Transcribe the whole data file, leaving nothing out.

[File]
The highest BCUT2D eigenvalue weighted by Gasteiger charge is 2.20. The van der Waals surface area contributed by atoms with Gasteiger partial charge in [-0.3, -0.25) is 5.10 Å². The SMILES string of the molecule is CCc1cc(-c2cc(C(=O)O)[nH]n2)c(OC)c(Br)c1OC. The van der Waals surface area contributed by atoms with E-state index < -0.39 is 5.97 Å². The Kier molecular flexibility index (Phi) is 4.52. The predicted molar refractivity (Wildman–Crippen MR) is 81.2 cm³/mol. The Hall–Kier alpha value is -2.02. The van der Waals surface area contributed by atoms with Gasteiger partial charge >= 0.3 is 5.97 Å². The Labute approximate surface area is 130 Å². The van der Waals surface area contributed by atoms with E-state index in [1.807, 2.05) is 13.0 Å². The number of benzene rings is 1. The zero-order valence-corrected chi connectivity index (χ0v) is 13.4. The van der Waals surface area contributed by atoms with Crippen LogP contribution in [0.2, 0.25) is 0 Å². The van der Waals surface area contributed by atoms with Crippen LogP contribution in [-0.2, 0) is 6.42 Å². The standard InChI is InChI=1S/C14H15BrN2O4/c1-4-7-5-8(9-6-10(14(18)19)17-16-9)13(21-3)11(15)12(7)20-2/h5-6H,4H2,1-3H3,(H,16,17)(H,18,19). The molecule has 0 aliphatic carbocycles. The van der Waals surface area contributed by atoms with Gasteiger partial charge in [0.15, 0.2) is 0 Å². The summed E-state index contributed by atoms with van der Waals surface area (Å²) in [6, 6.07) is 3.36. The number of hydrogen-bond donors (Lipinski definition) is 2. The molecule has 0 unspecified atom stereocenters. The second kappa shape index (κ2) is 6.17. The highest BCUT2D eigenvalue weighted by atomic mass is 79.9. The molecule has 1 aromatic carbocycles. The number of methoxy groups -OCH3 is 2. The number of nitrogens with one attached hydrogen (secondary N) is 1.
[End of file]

The highest BCUT2D eigenvalue weighted by Gasteiger charge is 2.20. The van der Waals surface area contributed by atoms with Gasteiger partial charge in [-0.3, -0.25) is 5.10 Å². The SMILES string of the molecule is CCc1cc(-c2cc(C(=O)O)[nH]n2)c(OC)c(Br)c1OC. The van der Waals surface area contributed by atoms with E-state index < -0.39 is 5.97 Å². The Kier molecular flexibility index (Phi) is 4.52. The predicted molar refractivity (Wildman–Crippen MR) is 81.2 cm³/mol. The Hall–Kier alpha value is -2.02. The van der Waals surface area contributed by atoms with Gasteiger partial charge >= 0.3 is 5.97 Å². The Labute approximate surface area is 130 Å². The van der Waals surface area contributed by atoms with E-state index in [1.807, 2.05) is 13.0 Å². The number of benzene rings is 1. The zero-order valence-corrected chi connectivity index (χ0v) is 13.4. The van der Waals surface area contributed by atoms with Crippen LogP contribution in [0.2, 0.25) is 0 Å². The van der Waals surface area contributed by atoms with Crippen LogP contribution in [-0.2, 0) is 6.42 Å². The standard InChI is InChI=1S/C14H15BrN2O4/c1-4-7-5-8(9-6-10(14(18)19)17-16-9)13(21-3)11(15)12(7)20-2/h5-6H,4H2,1-3H3,(H,16,17)(H,18,19). The molecule has 0 aliphatic carbocycles. The van der Waals surface area contributed by atoms with Gasteiger partial charge in [0.15, 0.2) is 0 Å². The summed E-state index contributed by atoms with van der Waals surface area (Å²) in [6, 6.07) is 3.36. The number of hydrogen-bond donors (Lipinski definition) is 2. The molecule has 0 unspecified atom stereocenters. The second kappa shape index (κ2) is 6.17. The highest BCUT2D eigenvalue weighted by atomic mass is 79.9. The molecule has 1 aromatic carbocycles. The number of methoxy groups -OCH3 is 2. The number of nitrogens with one attached hydrogen (secondary N) is 1.